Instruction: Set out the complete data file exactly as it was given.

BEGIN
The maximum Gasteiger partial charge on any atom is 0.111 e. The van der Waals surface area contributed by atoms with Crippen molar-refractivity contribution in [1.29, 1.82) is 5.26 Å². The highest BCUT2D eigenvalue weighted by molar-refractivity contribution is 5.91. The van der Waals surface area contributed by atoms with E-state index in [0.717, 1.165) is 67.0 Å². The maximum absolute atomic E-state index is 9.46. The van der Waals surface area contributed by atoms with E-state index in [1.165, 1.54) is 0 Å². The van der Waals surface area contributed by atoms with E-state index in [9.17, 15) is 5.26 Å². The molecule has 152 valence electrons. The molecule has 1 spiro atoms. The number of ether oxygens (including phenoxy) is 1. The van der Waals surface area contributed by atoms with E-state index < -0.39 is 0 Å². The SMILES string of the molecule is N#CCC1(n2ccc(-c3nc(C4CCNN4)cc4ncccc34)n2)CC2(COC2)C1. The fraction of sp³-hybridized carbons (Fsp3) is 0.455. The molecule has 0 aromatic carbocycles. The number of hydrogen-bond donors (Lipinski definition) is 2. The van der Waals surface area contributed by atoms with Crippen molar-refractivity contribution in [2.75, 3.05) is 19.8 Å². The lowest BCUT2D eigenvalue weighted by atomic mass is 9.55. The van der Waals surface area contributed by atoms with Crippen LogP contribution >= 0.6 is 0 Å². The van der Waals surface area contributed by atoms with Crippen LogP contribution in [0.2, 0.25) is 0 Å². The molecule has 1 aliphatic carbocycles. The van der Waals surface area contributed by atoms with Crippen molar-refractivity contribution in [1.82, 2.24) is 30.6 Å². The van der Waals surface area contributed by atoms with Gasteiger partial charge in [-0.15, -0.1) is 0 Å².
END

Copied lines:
The maximum Gasteiger partial charge on any atom is 0.111 e. The van der Waals surface area contributed by atoms with Crippen molar-refractivity contribution in [1.29, 1.82) is 5.26 Å². The highest BCUT2D eigenvalue weighted by molar-refractivity contribution is 5.91. The van der Waals surface area contributed by atoms with E-state index in [0.717, 1.165) is 67.0 Å². The maximum absolute atomic E-state index is 9.46. The van der Waals surface area contributed by atoms with E-state index in [1.165, 1.54) is 0 Å². The van der Waals surface area contributed by atoms with E-state index in [9.17, 15) is 5.26 Å². The molecule has 152 valence electrons. The molecule has 1 spiro atoms. The number of ether oxygens (including phenoxy) is 1. The van der Waals surface area contributed by atoms with E-state index < -0.39 is 0 Å². The SMILES string of the molecule is N#CCC1(n2ccc(-c3nc(C4CCNN4)cc4ncccc34)n2)CC2(COC2)C1. The fraction of sp³-hybridized carbons (Fsp3) is 0.455. The molecule has 0 aromatic carbocycles. The number of hydrogen-bond donors (Lipinski definition) is 2. The van der Waals surface area contributed by atoms with Crippen molar-refractivity contribution in [2.75, 3.05) is 19.8 Å². The lowest BCUT2D eigenvalue weighted by atomic mass is 9.55. The van der Waals surface area contributed by atoms with Crippen LogP contribution >= 0.6 is 0 Å². The van der Waals surface area contributed by atoms with Crippen LogP contribution in [0.2, 0.25) is 0 Å². The molecule has 1 aliphatic carbocycles. The van der Waals surface area contributed by atoms with Crippen molar-refractivity contribution in [1.82, 2.24) is 30.6 Å². The van der Waals surface area contributed by atoms with Gasteiger partial charge in [-0.15, -0.1) is 0 Å².